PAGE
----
Tptacek's Review of "Practical Cryptography With Go"
Wow. I've now read the whole book and much of the supporting code. I'm not a fan, and recommend against relying on it. Here's a laundry list of concerns:
The teaching method the book uses is badly flawed. The book's strategy is to start simple and build to complexity, which makes sense if you're teaching algebra but not if you're teaching heart surgery. The result is that each chapter culminates with the implementation of a system that is grievously insecure. Little warning is given of this, apart from allusions to future chapters improving the system. For instance, Chapter 2 closes with a chat system that uses AES-CBC without an authenticator.
The book is full of idiosyncratic recommendations. For instance, AES-CBC requires a padding scheme. There is a standard padding scheme. The book purports to present it, but instead of PKCS7, it presents 80h+00h..00h.
At one point about 1/3rd of the way through the book, it suggests using a SHA256 hash of the plaintext as an authenticator for a message. This recommendation is doubly erroneous: it confuses hash functions with MACs, and reverses the correct order of operations. Once again, the book acknowledges a "better" way of authenticating messages, but (a) doesn't warn the reader that the "worse" way is in fact broken and (b) doesn't spell out the "better" way until later.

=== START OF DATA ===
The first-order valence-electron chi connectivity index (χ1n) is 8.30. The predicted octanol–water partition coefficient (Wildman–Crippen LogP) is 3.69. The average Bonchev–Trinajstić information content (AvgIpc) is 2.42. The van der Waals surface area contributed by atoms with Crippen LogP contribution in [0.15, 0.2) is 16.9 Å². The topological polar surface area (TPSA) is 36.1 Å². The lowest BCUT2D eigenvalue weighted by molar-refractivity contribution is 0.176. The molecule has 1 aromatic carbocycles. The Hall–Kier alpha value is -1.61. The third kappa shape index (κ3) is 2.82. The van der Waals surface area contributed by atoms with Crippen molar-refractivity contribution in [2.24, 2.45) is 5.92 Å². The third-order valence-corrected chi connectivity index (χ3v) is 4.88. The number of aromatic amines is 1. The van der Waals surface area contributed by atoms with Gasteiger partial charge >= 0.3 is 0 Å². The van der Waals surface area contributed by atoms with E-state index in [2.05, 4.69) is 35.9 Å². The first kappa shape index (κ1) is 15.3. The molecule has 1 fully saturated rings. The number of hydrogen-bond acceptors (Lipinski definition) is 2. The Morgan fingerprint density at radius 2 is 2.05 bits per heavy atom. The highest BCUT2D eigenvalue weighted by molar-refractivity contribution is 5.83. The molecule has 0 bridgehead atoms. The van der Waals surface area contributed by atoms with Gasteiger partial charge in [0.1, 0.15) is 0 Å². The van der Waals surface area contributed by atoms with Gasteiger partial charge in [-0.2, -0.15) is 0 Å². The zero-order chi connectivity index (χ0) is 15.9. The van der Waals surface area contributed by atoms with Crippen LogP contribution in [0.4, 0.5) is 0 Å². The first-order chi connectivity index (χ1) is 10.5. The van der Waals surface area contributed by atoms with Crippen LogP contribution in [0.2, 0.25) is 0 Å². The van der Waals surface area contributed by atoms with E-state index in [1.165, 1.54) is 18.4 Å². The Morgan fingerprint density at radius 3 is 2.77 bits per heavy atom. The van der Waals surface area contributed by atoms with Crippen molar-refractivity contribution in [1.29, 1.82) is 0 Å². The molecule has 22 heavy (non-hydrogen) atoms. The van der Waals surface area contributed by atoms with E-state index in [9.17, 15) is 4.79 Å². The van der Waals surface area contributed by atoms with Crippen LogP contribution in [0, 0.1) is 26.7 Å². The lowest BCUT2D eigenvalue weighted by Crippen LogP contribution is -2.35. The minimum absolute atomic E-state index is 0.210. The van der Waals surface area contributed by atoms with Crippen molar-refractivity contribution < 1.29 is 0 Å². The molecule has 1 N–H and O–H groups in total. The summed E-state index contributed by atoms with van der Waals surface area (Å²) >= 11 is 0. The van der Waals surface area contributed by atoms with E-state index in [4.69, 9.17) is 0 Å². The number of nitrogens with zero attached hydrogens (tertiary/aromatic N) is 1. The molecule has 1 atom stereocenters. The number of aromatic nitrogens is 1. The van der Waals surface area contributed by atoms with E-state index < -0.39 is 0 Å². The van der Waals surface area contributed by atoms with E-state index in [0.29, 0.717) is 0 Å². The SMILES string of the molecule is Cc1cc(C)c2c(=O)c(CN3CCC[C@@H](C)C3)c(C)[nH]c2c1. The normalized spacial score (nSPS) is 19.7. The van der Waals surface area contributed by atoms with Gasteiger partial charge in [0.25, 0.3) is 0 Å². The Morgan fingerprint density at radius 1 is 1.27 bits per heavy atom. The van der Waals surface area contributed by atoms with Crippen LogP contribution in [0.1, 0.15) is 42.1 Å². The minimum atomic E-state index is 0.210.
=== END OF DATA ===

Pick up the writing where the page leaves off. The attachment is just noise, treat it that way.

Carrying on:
The book pointlessly allocates several paragraphs to "salted hashing", before a chapter-length consideration of adaptive hashing. I'll use this point as a setting for a broader critique: the book is constantly making recommendations without complete context. Presumably the author knows the attack salts guard against, and the ways password hashes are actually attacked. But he's too eager to get the reader writing code, so instead of explanation, there's a blob of Golang code, in this case for a primitive nobody needs.
Total undue reverence for NIST and FIPS standards; for instance, the book recommends PBKDF2 over bcrypt and scrypt (amusingly: the book actually recommends *against * scrypt, which is too new for it) because it's standardized. If you're explaining crypto to a reader, and you're at the point where you're discussing KDFs, you'd think there'd be cause to explain that PBKDF2 is actually the weakest of those 3 KDFs, and why. Again, there's an opportunity for explanation and context, but instead: get some Golang code into the editor and move on!
The book suggests that there's a timing attack against password hash comparison. Doing a secure compare on password hashes isn't bad, per se, but the notion that password hash checks leak usable information puts into question whether the author actually understands timing attacks.